This year was our 16th year of homeschooling. Phew! And that’s not counting whatever preschool we did before the eldest entered kindergarten. I’d be pretty impressed with myself (lol) were it not for the fact that this past year proves that I still have plenty to learn. It turns out that just when you think you’ve got it all figured out, you might have to wake up, smell the coffee, and realize that you’re in a rut. I know I did!
To be “in a rut” means to be “in a settled or established habit or course of action, especially a boring one” (as per Dictionary.com). Can you say, “ouch”? But as I look back over this year, I think that’s exactly where we were.
How do I know? Well, maybe it was the kids’ attitudes that gave me my first clue. “I hate math.” “Can we take a day off from school today?” “Can I have a (insert long unit of time here) recess after lunch?” I heard these OFTEN. My kids know better than to blurt out the “I wish I went to public school” dagger, but “I’m bored” will suffice for an equivalent – and that was a frequent complaint this year.
Their actions were another giveaway. Schoolwork not finished on schedule, school days stretched from breakfast to bedtime, Saturday homework a most-weeks occurrence… motivation has been lacking for much of this year. And here we are, halfway through the summer, still finishing up some subjects…
And hey, the kids were not the only ones. I was perpetually behind on grading (still haven’t wrapped it up for the year); and lesson plans only happened because if I didn’t make them the kids would wander around aimlessly, even though they’re old enough to figure out what comes next and do it. Everything was the same ‘ol, same ‘ol this year. This year we have all been feeling unmotivated, bored, lonely, slogging through the daily tasks without much excitement. Sigh.
It’s true that our homeschool model hasn’t changed in a LONG time. My eldest blazed the path for homeschooling high school, and the rest have followed in her footsteps, mostly. I picked out curriculum for her, and the rest have used it, too. And I still feel that what we have been doing is a very viable style of homeschooling. So if it ain’t broke, don’t fix it, right?
I guess it depends on what your definition of “broke” is. What worked best in one season of homeschooling (i.e., when we had five students in our homeschool) may not be what’s best in another season. Just as I described in my post about Our Homeschool Journey, times and needs change. And that’s OK.
Next year we will definitely be in a new season, with only two students left schooling at home (we’re sending THREE off to college in the fall. That’s another kind of “ouch”, lol). And based on how this year went, it appears that it’s time for a change. That doesn’t mean what has gone before was wrong or bad. One of my mottoes is that there is no one right way to do this homeschooling thing. So change is not a bad thing nor a judge of previous endeavors! It would be foolish to stay stuck in a “settled or established habit or course of action, especially a boring one,” in the name of “it was good enough before, so it’ll be good enough now.” Each student is different, and each season may require a different homeschooling method.
In our case, when the house was full of kids, loneliness was not a problem. I think this past year, though, with only three students at home, feeling lonely might have been a huge contributing factor to our less-than-stellar motivation. For the kids AND me. Go figure.
So this fall we’re getting out of this rut. We’re making a big change! I wrote last week about our decision to switch to the Classical Conversations curriculum and join the local group. I have high hopes that this will jump-start our motivation and give us all a renewed drive for learning and being diligent. In CC we’ll have more support, more interaction, and more diversity from day-to-day than we have in the recent past. And I think with just two kids and I left in our little academy, we’ll need all of those.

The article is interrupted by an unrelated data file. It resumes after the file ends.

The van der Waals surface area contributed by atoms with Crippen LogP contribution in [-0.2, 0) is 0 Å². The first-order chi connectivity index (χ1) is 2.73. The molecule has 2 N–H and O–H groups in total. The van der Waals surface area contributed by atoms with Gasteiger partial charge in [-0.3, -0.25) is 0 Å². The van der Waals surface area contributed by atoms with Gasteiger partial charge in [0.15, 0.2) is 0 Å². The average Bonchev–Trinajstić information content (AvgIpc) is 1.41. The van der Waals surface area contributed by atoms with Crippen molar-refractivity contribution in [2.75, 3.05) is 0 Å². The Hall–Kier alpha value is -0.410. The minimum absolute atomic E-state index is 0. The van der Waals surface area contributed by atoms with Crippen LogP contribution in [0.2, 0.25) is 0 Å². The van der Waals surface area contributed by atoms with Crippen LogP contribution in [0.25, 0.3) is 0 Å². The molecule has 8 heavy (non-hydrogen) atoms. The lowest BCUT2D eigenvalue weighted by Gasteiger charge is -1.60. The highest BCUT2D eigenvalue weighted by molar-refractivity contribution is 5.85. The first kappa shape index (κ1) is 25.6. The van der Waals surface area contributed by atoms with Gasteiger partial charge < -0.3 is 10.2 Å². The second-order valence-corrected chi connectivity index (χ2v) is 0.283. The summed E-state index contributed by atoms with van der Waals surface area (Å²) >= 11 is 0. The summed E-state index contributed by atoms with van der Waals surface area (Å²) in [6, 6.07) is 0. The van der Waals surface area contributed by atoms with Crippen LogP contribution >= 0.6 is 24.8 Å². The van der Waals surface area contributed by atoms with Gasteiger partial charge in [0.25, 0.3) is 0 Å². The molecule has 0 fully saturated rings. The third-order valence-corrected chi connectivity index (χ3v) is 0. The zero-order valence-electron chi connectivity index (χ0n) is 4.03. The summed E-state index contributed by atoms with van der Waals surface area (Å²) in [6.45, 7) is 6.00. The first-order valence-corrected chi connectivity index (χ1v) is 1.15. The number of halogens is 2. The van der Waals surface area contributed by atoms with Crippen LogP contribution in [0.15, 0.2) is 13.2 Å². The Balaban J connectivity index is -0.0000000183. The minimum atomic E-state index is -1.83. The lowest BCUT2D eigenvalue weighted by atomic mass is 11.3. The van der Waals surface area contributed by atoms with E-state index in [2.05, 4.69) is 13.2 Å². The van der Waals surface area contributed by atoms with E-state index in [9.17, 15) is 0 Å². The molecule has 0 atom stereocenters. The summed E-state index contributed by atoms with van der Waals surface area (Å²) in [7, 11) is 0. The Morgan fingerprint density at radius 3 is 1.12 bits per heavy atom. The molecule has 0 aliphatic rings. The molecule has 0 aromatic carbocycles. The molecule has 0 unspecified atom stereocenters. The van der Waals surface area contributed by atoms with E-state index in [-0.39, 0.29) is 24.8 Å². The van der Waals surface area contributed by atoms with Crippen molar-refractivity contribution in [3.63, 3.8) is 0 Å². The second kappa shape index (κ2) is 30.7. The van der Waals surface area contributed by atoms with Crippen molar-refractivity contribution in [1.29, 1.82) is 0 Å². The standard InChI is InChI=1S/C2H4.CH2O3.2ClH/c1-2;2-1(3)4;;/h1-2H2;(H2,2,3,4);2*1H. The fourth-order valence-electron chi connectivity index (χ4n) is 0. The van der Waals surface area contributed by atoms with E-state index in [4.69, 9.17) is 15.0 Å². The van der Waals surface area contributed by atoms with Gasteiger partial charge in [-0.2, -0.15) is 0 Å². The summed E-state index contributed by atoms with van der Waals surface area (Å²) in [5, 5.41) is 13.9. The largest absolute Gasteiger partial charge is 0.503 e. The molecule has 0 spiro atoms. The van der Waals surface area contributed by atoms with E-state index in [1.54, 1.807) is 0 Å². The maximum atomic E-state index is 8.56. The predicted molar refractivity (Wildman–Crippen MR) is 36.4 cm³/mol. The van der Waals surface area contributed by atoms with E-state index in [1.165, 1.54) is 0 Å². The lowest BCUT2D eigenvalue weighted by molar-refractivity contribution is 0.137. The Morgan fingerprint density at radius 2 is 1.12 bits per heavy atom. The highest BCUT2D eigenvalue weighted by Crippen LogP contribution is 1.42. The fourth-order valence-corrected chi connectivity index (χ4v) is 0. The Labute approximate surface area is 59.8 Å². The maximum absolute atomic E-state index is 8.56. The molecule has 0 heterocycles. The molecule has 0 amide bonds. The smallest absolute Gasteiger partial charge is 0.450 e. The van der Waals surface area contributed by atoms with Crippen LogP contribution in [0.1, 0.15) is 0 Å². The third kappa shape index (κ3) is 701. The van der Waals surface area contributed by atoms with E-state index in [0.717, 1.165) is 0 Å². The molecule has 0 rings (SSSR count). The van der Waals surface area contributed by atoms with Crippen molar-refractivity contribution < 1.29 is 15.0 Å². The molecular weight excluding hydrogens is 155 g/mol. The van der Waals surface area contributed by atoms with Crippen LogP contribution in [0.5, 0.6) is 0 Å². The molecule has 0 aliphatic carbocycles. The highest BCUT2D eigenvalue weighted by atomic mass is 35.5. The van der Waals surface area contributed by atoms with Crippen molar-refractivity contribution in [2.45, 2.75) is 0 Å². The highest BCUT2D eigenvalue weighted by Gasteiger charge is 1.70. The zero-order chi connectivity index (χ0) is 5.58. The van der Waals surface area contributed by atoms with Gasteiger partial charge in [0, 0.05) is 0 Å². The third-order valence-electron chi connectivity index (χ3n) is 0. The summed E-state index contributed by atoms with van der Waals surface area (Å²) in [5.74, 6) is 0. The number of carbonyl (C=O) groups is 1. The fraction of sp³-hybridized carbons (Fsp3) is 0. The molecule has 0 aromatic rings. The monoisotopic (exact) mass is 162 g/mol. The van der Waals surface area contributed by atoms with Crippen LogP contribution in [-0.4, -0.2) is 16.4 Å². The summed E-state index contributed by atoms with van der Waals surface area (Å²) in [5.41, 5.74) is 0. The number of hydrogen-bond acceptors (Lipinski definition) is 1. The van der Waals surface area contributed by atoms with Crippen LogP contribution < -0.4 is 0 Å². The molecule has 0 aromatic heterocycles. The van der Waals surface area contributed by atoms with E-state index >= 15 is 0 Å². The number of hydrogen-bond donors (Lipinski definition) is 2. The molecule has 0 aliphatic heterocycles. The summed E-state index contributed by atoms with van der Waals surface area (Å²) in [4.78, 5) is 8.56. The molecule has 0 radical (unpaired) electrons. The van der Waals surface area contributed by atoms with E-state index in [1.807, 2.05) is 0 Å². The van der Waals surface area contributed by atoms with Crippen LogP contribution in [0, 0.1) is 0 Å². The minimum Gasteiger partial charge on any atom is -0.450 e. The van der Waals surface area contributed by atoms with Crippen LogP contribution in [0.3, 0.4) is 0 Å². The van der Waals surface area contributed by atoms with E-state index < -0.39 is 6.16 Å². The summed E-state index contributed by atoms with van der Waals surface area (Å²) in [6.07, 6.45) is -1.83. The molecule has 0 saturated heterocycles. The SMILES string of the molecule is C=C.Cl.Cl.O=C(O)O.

No, this is not a surrender to the “socialization” concerns that the uninformed have about homeschooling. But I don’t need to be stuck in my house every live-long day just to prove a point. Homeschoolers still like to be social, y’all. My family just doesn’t want to do it in a canned, government-controlled environment where kids are forced to spend LOTS of time with bad influences and are faced with nasty temptations each and every day.
What I love about it is that we will still be homeschooling. Because you know me, I’m all about homeschooling through high school and wishing more people did just that. Just because our homeschool isn’t working the way we hoped doesn’t mean it’s time to jump ship altogether. It may just be time to try a new path.
Can I say it again? THERE IS NO ONE RIGHT WAY TO HOMESCHOOL. Every family determines what works best for its needs and circumstances. And as those needs and circumstances change from season to season, the method of homeschooling can change – sometimes drastically, sometimes more subtly. I learned that again this year. I think a lot of veteran homeschoolers will admit to learning and relearning it along the way, too.
It’s always good to reflect back on the year and see what worked and what didn’t. I even recommend it in my post about things the homeschool mom should try to accomplish over summer break. Plan on making changes this fall, big or small, to overcome some of the difficulties of last year. I think doing so every year is a great way to keep our homeschools doing what we want them to do – which is always to provide a safe place for excited, individual-based learning to take place.
What did you learn from your homeschool this year?
This article is part of a linkup — a bunch of articles with the same theme — with the iHomeschool Network. Click on the picture below to see what other homeschool moms have been learning! 🙂